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I'm trying to start using phing for deploying the project I'm working on. Until now, I just used "git pull" on production server and made other actions needed manually.

Looking through the web I see alot of people recommend the following process:

  1. Prepare and archive everything on local computer
  2. SCP/FTP it to production server and unpack there
  3. Update several symlinks

I like the process for it's transparency, safety and easiness to go back to previous releases. But my code for the project (along with all themes/images etc) takes around 300Mb and this entire procedure takes around 2 hours to finish, while earlier it took me less than a minute.

Waiting 2 hours for a simple hotfix seems like really too much. Any idea on how to overcome this? Or maybe you'd advice different way of making deploy.

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I'd say the recommended way is to have continuous integration + continuous delivery. Cant you split your project into modules? That way you would make a CI server generate different artifacts from different jobs, and you could deploy these artifacts by themselves (either automatically by tools like capistrano or even by the CI server itself), as needed, instead of having 1 monolithic build for the whole thing. You could deploy just a part of your codebase (frontend, backend, middlewares), or just a particular theme, etc –  marcelog Jun 28 '12 at 16:09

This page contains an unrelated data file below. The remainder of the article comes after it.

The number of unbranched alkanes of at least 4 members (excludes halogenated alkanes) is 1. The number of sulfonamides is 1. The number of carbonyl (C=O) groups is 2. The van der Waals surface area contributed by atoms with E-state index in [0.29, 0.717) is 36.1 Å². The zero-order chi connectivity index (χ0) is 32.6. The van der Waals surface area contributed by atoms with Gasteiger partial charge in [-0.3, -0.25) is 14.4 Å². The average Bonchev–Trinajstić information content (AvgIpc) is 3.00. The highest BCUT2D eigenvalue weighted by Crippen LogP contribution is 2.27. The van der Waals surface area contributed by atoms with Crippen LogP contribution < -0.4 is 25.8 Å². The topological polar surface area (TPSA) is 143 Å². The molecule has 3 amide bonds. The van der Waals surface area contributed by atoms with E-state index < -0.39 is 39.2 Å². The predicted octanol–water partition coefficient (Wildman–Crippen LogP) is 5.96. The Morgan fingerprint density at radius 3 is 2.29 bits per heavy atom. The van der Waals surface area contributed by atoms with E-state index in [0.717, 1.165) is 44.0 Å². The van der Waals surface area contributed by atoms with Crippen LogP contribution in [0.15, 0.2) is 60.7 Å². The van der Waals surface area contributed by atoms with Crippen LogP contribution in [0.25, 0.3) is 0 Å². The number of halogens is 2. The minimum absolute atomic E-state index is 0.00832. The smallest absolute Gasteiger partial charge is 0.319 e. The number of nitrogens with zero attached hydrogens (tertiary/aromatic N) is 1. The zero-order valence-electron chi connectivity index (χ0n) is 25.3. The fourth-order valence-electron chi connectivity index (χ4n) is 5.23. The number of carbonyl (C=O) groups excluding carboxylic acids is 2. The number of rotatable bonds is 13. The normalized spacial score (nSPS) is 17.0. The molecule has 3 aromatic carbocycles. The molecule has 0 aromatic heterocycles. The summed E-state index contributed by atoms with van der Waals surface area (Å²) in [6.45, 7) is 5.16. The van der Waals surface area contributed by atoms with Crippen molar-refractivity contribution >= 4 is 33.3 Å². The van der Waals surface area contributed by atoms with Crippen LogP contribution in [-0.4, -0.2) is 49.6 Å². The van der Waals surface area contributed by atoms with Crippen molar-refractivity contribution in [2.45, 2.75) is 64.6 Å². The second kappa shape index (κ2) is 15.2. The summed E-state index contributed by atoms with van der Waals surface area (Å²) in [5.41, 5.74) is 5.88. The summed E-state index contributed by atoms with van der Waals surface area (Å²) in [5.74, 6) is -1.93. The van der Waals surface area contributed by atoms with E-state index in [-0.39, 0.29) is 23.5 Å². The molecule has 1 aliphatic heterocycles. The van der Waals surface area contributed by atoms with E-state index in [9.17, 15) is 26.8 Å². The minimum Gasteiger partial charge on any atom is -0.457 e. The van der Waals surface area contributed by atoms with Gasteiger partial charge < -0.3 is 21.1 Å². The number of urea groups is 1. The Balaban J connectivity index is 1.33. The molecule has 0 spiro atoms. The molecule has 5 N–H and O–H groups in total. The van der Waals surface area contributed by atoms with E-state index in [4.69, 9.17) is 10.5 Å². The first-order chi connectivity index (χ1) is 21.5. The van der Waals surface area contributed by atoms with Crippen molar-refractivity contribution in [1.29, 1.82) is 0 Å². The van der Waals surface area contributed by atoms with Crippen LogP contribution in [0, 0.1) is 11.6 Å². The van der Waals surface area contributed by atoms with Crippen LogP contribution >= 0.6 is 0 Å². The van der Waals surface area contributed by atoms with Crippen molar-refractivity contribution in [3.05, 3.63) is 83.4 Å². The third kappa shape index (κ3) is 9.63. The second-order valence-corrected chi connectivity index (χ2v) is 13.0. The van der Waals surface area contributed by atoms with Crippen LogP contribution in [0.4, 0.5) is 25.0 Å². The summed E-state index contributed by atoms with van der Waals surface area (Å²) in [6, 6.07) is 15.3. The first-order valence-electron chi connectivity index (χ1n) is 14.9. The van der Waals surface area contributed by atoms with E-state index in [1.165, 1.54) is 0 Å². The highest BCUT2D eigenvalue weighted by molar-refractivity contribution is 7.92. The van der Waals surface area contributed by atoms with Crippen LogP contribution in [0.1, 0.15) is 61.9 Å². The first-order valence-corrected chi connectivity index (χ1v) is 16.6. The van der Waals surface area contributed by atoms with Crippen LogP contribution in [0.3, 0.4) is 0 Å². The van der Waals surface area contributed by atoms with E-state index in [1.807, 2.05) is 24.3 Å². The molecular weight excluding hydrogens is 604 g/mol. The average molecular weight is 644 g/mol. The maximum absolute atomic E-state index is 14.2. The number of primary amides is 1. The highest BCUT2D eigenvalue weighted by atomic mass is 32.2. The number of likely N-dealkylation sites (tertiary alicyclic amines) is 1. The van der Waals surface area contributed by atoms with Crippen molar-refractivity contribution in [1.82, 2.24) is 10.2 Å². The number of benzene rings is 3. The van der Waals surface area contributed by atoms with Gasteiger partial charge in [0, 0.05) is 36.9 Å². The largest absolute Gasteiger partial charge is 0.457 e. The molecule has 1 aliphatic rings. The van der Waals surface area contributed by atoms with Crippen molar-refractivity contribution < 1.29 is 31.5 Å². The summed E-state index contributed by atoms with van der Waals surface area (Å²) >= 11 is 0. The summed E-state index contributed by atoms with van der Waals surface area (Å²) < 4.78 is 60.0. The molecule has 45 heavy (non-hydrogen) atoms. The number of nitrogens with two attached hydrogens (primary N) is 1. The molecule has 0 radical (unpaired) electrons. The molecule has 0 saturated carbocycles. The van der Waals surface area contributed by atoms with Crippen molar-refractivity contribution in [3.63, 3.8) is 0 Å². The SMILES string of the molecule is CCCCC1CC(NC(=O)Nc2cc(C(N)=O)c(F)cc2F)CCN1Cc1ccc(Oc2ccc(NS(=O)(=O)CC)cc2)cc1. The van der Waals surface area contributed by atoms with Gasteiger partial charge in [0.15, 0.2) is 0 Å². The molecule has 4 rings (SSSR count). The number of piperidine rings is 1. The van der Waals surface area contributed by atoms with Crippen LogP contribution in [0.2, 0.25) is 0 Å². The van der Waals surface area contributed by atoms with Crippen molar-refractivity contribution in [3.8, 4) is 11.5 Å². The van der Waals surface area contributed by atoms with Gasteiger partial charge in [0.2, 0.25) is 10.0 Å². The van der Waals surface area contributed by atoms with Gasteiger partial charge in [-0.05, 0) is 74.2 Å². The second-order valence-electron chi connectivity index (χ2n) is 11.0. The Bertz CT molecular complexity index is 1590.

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up vote 0 down vote accepted

To expand on marcelog's comment, if you have a lot of static content that doesn't change over time (theme), then you may want to separate that out from your code deployment and have it 1) version controlled separately so it doesn't refresh often 2) put it on a different server/host to differentiate static vs non-static.

If you look at your commit history and you haven't touched whole sections of the repo, why not extract them into a different repo that doesn't get republished everytime?

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thanks for the tips. I just afraid that in case of such modular deployment it will be hard to keep integrity of the system. If e.g. I change backend code + themes and then just deploy backend code, the site will be broken. –  Pavel Dubinin Jul 16 '12 at 17:06
    
no one says both the backend and code + theme deployment scripts can't be run at the same time. the goal of a good build deployment tool is to automate everything with consistent reliability –  gspatel Sep 23 '12 at 0:13
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